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Jumping or shaking your head to get rid of water in the ear canal can be dangerous

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Kamal Saini
Kamal S. has been Journalist and Writer for Business, Hardware and Gadgets at Revyuh.com since 2018. He deals with B2b, Funding, Blockchain, Law, IT security, privacy, surveillance, digital security and network policy. As part of his studies of political science, sociology and law, he researched the impact of technology on human coexistence. Email: kamal (at) revyuh (dot) com

A new study has suggested that jumping or shaking your head in order to get rid of water in the ear canal can be dangerous: the acceleration needed to get the water out is apparently enough to get brain damage. To test the hypothesis, scientists created several glass tubes imitating the outer ear canal, poured water into them and launched them on the spring, simulating shaking the head. The authors presented the results at the 72nd annual American Physical Society’s Division of Fluid Dynamics conference in Seattle.

The outer ear canal is a slightly curved tube, which can cause water to be collected, for example, after swimming. Usually, water comes out on its own, but its presence in the ear can cause discomfort or even temporary hearing impairment, and can also cause diseases like otitis externa. Because of this, they try to get rid of the water in the ear faster, and one of the most common ways is to jump, tilting your head, or shake it.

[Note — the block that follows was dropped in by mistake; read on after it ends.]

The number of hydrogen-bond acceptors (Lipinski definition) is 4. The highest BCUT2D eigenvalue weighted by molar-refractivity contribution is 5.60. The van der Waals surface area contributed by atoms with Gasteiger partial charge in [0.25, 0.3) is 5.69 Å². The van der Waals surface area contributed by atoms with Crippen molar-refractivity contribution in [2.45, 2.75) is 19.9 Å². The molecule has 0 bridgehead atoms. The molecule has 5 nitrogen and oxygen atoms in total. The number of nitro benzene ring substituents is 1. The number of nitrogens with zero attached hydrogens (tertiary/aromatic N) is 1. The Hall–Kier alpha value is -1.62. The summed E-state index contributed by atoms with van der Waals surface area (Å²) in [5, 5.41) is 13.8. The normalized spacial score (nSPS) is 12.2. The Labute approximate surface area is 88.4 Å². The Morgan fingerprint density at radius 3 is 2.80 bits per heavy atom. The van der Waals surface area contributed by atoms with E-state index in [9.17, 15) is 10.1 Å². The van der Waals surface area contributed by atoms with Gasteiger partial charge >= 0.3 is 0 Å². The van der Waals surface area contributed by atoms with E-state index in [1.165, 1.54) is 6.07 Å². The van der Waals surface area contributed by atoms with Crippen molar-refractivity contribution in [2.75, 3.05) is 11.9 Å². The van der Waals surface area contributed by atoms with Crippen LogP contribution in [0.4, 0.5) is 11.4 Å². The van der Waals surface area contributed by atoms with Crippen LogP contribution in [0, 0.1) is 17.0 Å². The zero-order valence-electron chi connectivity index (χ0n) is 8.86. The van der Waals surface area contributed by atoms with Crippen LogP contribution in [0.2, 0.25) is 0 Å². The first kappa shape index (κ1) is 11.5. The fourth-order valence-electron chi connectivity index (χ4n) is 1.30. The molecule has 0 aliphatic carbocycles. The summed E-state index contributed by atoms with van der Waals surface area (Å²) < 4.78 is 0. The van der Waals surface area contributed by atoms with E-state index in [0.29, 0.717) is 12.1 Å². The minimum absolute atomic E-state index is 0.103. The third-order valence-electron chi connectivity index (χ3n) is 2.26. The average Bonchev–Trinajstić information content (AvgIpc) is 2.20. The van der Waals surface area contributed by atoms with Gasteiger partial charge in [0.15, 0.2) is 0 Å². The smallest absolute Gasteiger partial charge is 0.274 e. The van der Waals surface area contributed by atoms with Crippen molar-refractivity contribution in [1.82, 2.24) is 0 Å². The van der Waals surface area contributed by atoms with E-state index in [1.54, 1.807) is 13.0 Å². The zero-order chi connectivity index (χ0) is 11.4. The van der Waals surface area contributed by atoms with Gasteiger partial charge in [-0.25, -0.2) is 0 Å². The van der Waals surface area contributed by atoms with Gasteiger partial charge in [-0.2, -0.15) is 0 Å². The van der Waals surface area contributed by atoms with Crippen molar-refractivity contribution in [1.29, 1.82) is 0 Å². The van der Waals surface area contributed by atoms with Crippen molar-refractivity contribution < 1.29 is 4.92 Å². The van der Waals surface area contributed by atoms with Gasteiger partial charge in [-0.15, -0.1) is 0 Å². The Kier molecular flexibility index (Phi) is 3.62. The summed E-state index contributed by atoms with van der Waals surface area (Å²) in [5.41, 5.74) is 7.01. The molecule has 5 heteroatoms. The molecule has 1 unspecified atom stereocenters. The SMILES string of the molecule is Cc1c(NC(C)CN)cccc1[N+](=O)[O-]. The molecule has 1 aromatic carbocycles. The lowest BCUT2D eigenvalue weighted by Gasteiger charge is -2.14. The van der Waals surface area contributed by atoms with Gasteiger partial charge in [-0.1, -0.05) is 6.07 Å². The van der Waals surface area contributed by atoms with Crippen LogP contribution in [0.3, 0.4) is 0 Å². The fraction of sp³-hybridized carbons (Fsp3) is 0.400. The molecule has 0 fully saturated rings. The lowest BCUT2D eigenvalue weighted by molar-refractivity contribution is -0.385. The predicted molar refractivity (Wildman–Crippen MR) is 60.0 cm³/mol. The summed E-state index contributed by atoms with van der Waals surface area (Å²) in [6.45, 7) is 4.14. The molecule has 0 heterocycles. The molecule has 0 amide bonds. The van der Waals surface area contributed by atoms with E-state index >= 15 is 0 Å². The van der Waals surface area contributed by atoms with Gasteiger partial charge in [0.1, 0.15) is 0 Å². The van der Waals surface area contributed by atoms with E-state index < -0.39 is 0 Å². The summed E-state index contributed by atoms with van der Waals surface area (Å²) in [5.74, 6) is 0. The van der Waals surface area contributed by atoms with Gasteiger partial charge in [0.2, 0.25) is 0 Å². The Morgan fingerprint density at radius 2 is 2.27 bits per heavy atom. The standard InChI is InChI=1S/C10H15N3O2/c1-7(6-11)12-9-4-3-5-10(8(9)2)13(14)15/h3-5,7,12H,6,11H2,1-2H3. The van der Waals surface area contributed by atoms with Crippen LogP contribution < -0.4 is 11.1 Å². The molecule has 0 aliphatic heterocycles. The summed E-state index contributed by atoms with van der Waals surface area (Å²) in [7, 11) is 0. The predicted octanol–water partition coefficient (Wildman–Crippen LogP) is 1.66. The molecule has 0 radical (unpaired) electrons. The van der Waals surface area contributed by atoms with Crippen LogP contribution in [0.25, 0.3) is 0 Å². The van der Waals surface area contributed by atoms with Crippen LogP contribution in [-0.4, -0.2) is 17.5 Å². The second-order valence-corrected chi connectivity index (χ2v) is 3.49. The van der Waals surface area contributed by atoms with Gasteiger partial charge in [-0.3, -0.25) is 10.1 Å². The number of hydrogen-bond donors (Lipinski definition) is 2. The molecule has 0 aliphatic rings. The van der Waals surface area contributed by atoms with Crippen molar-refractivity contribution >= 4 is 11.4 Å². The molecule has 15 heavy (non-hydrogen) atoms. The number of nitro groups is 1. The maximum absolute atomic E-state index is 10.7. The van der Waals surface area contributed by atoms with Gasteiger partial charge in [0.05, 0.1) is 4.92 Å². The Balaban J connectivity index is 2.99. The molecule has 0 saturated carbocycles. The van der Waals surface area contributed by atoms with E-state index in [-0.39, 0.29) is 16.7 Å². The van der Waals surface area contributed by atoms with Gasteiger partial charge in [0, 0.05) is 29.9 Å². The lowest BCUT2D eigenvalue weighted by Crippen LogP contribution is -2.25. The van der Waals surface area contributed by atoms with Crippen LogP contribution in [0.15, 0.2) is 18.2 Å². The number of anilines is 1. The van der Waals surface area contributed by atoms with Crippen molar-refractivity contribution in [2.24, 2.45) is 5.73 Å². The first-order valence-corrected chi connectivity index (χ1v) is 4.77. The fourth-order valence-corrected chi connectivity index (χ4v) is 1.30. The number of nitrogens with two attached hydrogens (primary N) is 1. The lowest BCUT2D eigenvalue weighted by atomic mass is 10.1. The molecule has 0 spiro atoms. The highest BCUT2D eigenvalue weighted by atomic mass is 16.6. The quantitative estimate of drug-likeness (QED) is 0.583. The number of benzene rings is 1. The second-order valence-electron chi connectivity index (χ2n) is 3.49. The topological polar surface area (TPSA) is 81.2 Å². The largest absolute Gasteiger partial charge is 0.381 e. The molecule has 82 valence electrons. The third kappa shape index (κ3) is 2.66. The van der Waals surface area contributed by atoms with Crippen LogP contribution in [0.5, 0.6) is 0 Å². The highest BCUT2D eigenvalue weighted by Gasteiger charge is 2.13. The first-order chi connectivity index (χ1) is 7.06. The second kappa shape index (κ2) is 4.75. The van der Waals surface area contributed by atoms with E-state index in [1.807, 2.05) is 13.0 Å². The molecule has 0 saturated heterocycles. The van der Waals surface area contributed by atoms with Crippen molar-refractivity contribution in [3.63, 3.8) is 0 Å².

This method of getting rid of water, however, can be dangerous. To show this, a team of scientists led by Anuj Baskota from Cornell University collected several models of ear canals made of hydrophobic glass. The models were of different sizes so that they roughly correspond to the real-ear canals of adults and children.

The tubes were then attached to the spring and triggered to simulate the shaking process of the head and calculate the acceleration needed for the water to come out of the tube. It turned out that this requires acceleration, ten times the acceleration of free fall – which, according to the authors, is enough to get brain damage. At the same time, the smaller the channel, the greater acceleration was necessary in order to rid it of water: therefore for children, such a procedure can be more dangerous.

Instead, the authors advise dripping a liquid with lower surface tension – alcohol or vinegar – in the ear canal: apparently, it is the surface tension that is responsible for the jamming of water in the ear canal. You can also, for example, lie down with the right eye on a horizontal surface and wait for a little.

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